Home > OOP > Objects in C++

Generally, an object can be a variable, data structure, a function or a method.
In object-oriented programming, an object is a particular instance of a class. This particular instance of a class can be a combination of variables, data structures or functions.
You can make an object by bundling together the data (data members) of a class and the functions (member functions) of a class that operates on its data members.
Objects provides us the access to data members and member functions of the class. One class can have one or number of objects.They are created using a special member function of a class called the constructor.

Constructor: –

It is a special member function of the class which has no return type (not even void) and the same name as of class. Always define the constructor of the class under public specifier. We can have any number of constructors in our class with different definitions. This is called constructor overloading it is same as function overloading.
E.g.
For a class named test, we will have a constructor as:

class test {
public:
	test() {
		// this is a constructor.
	}
};

Note: – If we do not write any constructor in our class than compiler adds a default constructor at compile time to our program.
But if we write a single constructor in our class than it is necessary to write default copy constructor (constructor with no arguments) in our class. Otherwise, we will have an error.

Syntax to create an object is:

Class-Name object-Name;

For a sample class


class object_Test_class
{
     private:
          int no1;
          float no2;
     public:
          void function_A()
          {
               no1 = 10;
          }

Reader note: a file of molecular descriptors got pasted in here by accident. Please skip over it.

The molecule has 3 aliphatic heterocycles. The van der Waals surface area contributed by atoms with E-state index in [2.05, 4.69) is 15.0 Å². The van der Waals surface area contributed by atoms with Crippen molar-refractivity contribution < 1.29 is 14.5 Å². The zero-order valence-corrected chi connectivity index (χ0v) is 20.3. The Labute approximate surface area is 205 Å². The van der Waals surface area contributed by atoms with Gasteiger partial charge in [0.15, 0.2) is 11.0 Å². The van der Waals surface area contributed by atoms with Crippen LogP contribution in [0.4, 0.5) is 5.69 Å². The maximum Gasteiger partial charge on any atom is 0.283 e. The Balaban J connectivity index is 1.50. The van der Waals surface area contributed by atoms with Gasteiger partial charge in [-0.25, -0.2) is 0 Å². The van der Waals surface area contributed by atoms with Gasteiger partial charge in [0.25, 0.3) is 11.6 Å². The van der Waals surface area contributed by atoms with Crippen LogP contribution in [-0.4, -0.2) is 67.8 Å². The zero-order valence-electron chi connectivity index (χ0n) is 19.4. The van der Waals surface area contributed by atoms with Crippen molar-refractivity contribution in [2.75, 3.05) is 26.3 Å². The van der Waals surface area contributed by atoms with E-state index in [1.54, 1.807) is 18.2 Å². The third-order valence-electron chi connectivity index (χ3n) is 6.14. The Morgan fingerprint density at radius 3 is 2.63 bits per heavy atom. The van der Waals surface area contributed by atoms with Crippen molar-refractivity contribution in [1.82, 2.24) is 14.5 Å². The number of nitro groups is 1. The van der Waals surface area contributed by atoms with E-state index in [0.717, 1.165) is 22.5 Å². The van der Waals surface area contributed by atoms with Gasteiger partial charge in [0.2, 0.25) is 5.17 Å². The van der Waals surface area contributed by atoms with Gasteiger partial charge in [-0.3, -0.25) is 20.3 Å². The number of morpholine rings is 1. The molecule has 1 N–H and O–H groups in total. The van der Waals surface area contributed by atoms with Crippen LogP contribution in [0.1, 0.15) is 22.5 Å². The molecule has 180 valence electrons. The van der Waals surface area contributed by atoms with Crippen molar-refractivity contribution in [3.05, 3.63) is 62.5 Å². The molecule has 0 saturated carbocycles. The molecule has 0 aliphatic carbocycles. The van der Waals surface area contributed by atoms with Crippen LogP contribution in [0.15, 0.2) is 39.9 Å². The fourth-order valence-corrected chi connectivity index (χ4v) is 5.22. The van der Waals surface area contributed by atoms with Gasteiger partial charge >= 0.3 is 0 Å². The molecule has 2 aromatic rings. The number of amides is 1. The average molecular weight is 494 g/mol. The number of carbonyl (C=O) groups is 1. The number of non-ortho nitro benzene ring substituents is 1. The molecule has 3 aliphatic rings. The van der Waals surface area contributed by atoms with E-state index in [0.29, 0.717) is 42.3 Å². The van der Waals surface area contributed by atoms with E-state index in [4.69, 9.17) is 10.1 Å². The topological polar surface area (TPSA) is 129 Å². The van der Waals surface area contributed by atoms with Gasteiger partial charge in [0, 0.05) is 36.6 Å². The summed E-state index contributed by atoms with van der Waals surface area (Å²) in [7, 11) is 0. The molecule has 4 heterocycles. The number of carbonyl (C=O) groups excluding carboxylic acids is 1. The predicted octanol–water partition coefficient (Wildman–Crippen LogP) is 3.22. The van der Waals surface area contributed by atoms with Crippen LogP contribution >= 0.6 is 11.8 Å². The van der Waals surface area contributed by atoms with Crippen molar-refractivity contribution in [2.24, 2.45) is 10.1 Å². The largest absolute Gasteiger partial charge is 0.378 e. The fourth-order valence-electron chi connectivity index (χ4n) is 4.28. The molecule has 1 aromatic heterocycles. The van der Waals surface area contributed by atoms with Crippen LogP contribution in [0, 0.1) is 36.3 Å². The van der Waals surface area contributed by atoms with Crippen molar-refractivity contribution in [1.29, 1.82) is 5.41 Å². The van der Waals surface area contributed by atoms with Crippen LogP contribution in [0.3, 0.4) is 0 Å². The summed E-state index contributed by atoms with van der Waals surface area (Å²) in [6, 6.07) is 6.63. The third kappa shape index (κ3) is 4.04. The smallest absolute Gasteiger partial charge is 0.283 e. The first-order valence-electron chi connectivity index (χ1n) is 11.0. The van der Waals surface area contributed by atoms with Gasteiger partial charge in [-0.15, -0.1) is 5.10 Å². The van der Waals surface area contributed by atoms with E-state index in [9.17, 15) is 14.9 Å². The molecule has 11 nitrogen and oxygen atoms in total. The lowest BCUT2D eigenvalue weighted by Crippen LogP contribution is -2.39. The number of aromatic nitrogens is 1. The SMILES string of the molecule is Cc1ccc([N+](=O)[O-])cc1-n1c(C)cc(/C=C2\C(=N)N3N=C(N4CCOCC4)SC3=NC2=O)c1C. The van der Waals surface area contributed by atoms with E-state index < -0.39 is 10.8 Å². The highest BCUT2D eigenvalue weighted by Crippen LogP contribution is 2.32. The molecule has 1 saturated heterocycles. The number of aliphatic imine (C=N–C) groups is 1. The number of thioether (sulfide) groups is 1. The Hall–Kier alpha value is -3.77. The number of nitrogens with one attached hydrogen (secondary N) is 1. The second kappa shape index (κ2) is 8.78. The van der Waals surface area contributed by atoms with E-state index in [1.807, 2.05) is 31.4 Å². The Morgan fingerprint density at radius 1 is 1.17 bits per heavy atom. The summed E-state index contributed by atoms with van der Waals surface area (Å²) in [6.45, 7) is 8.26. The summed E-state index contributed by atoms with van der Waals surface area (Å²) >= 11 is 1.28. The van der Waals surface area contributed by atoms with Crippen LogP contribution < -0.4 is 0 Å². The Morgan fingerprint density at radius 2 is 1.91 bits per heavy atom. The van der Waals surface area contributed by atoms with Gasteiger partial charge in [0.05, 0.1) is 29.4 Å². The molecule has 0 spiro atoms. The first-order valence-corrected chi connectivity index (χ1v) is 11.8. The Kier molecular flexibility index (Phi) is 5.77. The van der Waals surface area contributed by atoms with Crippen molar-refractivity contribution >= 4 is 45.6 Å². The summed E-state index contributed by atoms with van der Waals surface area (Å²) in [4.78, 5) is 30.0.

float function_B()
          {
               no2 = 23.5;
               return no2;
          }
};

How to create an object of the class?

We can create an object as:


object_Test_class obj1;

an object

Create an array of objects

Just like simple variables, you can create an array of objects for a class.
E.g.
For above-written class, we can create an array of objects as:

object_Test_class  obj[50]; // this will create an array of 50 objects for class object_Test_class.

Different objects of the same class can be made depending on the definition of the constructor with which they are being created.
E.g.
If we have a constructor for above class as:

object_Test_class()
{
no1=50;
no2=100;
}

For the above constructor, you can create an object using this below line of code.

object_Test_class obj2;will have data members no1 and no2 of obj2 will have 50 and 100 as their 
values respectively.


Accessing Member functions of class

Objects provide access to member functions of the class.

Dot (.) operator is used to access functions of class.

obj1.function_A();
obj1.function_B();

E.g.

#include "stdafx.h"
#include "iostream"

using namespace std;

class object_Test_class
{
     private:
          int no1;
          float no2;
     public:
          void function_A()
          {
               no1 = 10;
          }
          float function_B()
          {
               no2 = 23.5;
               return no2;
          }
};

void main()
{
     object_Test_class obj1;
     cout << "Accessing Member function of a class with its object. \n";
     cout << "Value of no2 is : "<< obj1.function_B() << endl;
}

Output: –
accessing functions with objects
We can make objects of a class inside another class. This is called Association.

You can destroy objects of the class as well. They are destroyed (i.e. memory used by the object is freed) with a special member function called Destructor.

Destructor: –

It is also a special member function of the class with the same name as the class and no return type. Always define destructor under public specifier. Its definition is same as of a constructor but a tilde sign (~) precedes its name.
E.g.
For a class named test, we will have a destructor as:

class test 
{
     public:
          ~ test () 
          {
              // this is a destructor.
          }
};

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